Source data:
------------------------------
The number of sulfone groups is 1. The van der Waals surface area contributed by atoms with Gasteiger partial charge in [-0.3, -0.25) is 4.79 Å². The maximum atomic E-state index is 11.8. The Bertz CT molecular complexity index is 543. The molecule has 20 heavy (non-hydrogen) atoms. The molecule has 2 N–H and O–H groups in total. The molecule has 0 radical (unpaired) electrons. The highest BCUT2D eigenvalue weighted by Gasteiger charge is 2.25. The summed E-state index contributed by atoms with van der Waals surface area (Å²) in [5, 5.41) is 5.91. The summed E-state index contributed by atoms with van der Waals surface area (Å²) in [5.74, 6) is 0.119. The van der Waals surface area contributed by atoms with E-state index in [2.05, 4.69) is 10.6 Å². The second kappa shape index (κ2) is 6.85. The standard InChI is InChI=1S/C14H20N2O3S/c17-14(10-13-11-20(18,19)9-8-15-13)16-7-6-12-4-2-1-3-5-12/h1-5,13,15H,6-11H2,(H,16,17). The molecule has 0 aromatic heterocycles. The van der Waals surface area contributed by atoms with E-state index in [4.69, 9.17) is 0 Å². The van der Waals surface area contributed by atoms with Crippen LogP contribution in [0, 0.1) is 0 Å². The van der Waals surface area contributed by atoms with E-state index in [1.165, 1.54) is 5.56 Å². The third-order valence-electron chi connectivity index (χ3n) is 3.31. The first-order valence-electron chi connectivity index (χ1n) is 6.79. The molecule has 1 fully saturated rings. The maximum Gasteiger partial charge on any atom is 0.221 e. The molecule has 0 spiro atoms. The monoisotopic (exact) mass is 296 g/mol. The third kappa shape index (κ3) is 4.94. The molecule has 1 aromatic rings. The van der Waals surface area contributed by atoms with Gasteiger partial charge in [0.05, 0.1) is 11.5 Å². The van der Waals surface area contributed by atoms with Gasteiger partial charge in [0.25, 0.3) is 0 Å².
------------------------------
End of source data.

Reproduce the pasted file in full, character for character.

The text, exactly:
The number of sulfone groups is 1. The van der Waals surface area contributed by atoms with Gasteiger partial charge in [-0.3, -0.25) is 4.79 Å². The maximum atomic E-state index is 11.8. The Bertz CT molecular complexity index is 543. The molecule has 20 heavy (non-hydrogen) atoms. The molecule has 2 N–H and O–H groups in total. The molecule has 0 radical (unpaired) electrons. The highest BCUT2D eigenvalue weighted by Gasteiger charge is 2.25. The summed E-state index contributed by atoms with van der Waals surface area (Å²) in [5, 5.41) is 5.91. The summed E-state index contributed by atoms with van der Waals surface area (Å²) in [5.74, 6) is 0.119. The van der Waals surface area contributed by atoms with E-state index in [2.05, 4.69) is 10.6 Å². The second kappa shape index (κ2) is 6.85. The standard InChI is InChI=1S/C14H20N2O3S/c17-14(10-13-11-20(18,19)9-8-15-13)16-7-6-12-4-2-1-3-5-12/h1-5,13,15H,6-11H2,(H,16,17). The molecule has 0 aromatic heterocycles. The van der Waals surface area contributed by atoms with E-state index in [4.69, 9.17) is 0 Å². The van der Waals surface area contributed by atoms with Crippen LogP contribution in [0, 0.1) is 0 Å². The van der Waals surface area contributed by atoms with E-state index in [1.165, 1.54) is 5.56 Å². The third-order valence-electron chi connectivity index (χ3n) is 3.31. The first-order valence-electron chi connectivity index (χ1n) is 6.79. The molecule has 1 fully saturated rings. The maximum Gasteiger partial charge on any atom is 0.221 e. The molecule has 0 spiro atoms. The monoisotopic (exact) mass is 296 g/mol. The third kappa shape index (κ3) is 4.94. The molecule has 1 aromatic rings. The van der Waals surface area contributed by atoms with Gasteiger partial charge in [0.05, 0.1) is 11.5 Å². The van der Waals surface area contributed by atoms with Gasteiger partial charge in [0.25, 0.3) is 0 Å².